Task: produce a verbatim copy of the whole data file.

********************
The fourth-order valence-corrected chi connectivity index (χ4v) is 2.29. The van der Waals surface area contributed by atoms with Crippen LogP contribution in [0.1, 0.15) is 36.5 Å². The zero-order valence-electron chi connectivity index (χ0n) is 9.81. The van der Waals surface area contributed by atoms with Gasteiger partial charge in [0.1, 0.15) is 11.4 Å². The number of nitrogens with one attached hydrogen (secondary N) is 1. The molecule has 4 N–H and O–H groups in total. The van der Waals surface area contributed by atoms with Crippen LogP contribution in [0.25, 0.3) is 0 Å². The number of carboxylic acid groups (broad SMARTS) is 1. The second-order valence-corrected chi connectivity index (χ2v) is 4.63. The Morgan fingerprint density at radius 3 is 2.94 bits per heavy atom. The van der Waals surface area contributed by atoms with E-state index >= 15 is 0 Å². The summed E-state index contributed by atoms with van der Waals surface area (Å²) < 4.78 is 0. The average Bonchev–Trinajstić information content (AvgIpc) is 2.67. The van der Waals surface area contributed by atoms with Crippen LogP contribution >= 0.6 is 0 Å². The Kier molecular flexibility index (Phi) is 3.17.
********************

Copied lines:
The fourth-order valence-corrected chi connectivity index (χ4v) is 2.29. The van der Waals surface area contributed by atoms with Crippen LogP contribution in [0.1, 0.15) is 36.5 Å². The zero-order valence-electron chi connectivity index (χ0n) is 9.81. The van der Waals surface area contributed by atoms with Gasteiger partial charge in [0.1, 0.15) is 11.4 Å². The number of nitrogens with one attached hydrogen (secondary N) is 1. The molecule has 4 N–H and O–H groups in total. The van der Waals surface area contributed by atoms with Crippen LogP contribution in [0.25, 0.3) is 0 Å². The number of carboxylic acid groups (broad SMARTS) is 1. The second-order valence-corrected chi connectivity index (χ2v) is 4.63. The Morgan fingerprint density at radius 3 is 2.94 bits per heavy atom. The van der Waals surface area contributed by atoms with E-state index >= 15 is 0 Å². The summed E-state index contributed by atoms with van der Waals surface area (Å²) < 4.78 is 0. The average Bonchev–Trinajstić information content (AvgIpc) is 2.67. The van der Waals surface area contributed by atoms with Crippen LogP contribution >= 0.6 is 0 Å². The Kier molecular flexibility index (Phi) is 3.17.